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Despite 66, Spieth frustrated by short misses

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DALLAS – After a frustrating opener on the greens at Trinity Forest, Jordan Spieth made progress during the second round of the AT&T Byron Nelson – even though he still couldn’t escape the short miss.

Spieth moved up the leaderboard after a 5-under 66, and at 7 under he was inside the top 20 when he ended his round. But he was left to rue a pair of misses from close range, first a 15-inch par putt on No. 15 and then another from inside 3 feet on No. 9 to close out his round with a disappointing three-putt from inside 12 feet.

“Kind of laziness to miss a tap-in, and on the last hole just to not wait until I felt comfortable with the breeze off my back. I just pulled it,” Spieth said. “Obviously really frustrated missing two putts, one inside a foot and one inside 3 feet, with all the progress I made in my putting.”

Spieth’s putting has been an area of concern for much of the week, as he entered this tournament ranked 183rd on Tour in strokes gained: putting. There’s still work to do, as his 13-foot birdie make on No. 5 remains his longest made putt through 36 holes.

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But Spieth was encouraged by an eight-hole stretch in the middle of his round that included six birdies as he moved from the cut line onto the fringe of contention.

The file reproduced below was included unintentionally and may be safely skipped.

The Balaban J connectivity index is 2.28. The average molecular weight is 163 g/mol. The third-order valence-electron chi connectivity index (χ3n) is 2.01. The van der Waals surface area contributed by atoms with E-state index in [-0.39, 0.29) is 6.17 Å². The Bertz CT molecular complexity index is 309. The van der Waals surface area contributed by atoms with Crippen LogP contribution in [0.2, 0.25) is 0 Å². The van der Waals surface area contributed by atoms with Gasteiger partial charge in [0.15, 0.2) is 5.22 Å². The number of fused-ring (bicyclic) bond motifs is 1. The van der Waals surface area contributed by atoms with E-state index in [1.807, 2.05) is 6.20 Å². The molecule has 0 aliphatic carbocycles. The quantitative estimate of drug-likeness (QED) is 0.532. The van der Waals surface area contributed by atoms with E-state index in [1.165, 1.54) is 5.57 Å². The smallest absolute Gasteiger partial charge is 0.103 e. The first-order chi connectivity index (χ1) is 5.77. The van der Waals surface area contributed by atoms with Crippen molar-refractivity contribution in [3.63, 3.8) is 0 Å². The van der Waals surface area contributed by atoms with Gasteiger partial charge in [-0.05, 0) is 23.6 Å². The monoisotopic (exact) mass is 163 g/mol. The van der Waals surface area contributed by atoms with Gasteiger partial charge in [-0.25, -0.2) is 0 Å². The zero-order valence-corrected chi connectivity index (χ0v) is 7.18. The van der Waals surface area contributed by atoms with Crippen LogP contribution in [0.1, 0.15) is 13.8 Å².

“A lot of the round I was sitting there going, ‘Man, I’m hitting shots where I want to and hitting putts where I want to, and they’re not going in. I’ve got to do something to make a putt,’” Spieth said. “Once it started getting going there, I knew I had a lot of holes that I could feed the ball in.”

Spieth explained that he and swing coach Cameron McCormick worked on a tweak to his putting prior to the start of the tournament, but admitted that he “almost forgot about it” during the opening round. Still with two rounds left to catch Marc Leishman on a course where Spieth is a member, he realizes that his struggles on the greens have created a significant deficit.

“I’m eight back, and eight is a lot of shots,” Spieth said. “Six is a little different with two rounds to go. But I’ll go out and play the golf course the way it needs to be played. I’m not going to force anything, I’m going to try and be in the fairways as often as I can.”